Filter/Espresso: Tangerine, subtle apricot & chocolate. Grapefruit acidity.

Filter/Espresso: Tangerine, subtle apricot & chocolate. Grapefruit acidity.


Tastes of tangerine, subtle apricot & chocolate. Grapefruit acidity.

Washed process

Medium-light roast


Great for brewing as espresso or filter.

  • How best to brew these beans

    We found out that this coffee with that level of roast goes excellent with your everyday filter or with your skilfully extracted espresso shot. In a proper filter preparation (see our guide for tips), you can expect intense tangerine alongside subtle apricot and chocolate notes and grapefruit acidity throughout. In filter as well as espresso, with a proper job done, you will find a sweet, sweet drink all the way to the bottom.

    Our usual recommendation is not to under-extract your brew, meaning you will miss extracting those tasty compounds within the grounds. Over-extraction is not a big deal but prepare yourself for a bit of extra bitterness in your drink.

    I found the sweet spot for this Ethiopian as an espresso with this recipe*: 18g dose, 32g yield in around 35 seconds. Adjust your extraction technique to match these parameters and you will probably get lucky like me. By the way, my water is filter and the temperature is 90degrees Celcius. Please, bear in mind that these recipes and recommendations are just guidance purpose only and they may not achieve desired results due to different conditions, set-ups and training.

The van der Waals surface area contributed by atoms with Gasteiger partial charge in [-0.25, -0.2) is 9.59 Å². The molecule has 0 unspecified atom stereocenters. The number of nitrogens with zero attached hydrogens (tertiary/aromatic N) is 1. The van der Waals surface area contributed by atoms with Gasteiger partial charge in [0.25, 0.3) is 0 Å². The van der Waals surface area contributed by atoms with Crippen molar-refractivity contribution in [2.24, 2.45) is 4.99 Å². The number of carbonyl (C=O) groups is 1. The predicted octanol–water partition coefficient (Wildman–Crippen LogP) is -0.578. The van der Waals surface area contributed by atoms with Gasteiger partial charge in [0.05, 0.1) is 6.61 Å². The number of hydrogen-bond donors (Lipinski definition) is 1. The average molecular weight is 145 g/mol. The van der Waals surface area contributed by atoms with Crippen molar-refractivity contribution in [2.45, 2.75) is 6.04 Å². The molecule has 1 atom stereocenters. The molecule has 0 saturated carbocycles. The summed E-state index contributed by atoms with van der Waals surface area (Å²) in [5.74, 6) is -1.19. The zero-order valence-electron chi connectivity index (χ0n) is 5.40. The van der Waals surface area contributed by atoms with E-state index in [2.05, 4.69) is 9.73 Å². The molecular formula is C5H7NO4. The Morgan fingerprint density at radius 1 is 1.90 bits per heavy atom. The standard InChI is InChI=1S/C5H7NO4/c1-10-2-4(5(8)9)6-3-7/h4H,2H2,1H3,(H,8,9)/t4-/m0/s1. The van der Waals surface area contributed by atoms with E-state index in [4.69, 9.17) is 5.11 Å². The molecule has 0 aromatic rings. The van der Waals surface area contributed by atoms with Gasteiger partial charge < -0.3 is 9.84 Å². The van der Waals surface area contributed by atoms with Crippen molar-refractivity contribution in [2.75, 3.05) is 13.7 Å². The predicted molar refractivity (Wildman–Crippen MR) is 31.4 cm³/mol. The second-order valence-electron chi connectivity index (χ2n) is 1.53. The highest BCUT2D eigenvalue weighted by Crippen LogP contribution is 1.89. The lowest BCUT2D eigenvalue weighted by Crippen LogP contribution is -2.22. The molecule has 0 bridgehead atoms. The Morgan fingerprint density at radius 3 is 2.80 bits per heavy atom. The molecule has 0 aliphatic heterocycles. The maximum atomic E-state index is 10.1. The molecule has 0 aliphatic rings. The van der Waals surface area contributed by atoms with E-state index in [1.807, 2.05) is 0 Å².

• About the coffee farm

    The beans were grown by Mustefa Abakeno, in Jimma area of Western Ethiopia. Imported to the UK by Falcon Coffees.

    Mustefa Abakeno is a smallholder farmer who owns 18 hectares of land near to Agaro in the Jimma area of Western Ethiopia. The farm and wet mill is located 2040masl and is planted with various variety selections from the Jimma research centre. Mustefa has a small disk pulper, which he uses for half of his coffee, the other half is dried as a natural. Due to a lack of water in the area and limited space to ferment the coffee, Mustefa ferments the coffee for a short period of time before he moves it to his drying beds, and the result is something like a light honey process.

    Mustefa has recently registered as an exporter in order to start selling his coffee directly to buyers, which he is now able to do since the changes to regulation in Ethiopia. We bought this coffee from Falcon Coffees, coffee bean importers who are able to work with Mustefa to drive quality uplift through direct relationships, covering all aspects of quality best practices, and making the supply chain much more efficient to maximise the amount of money that goes back to the producers. (Information provided by Falcon Coffees).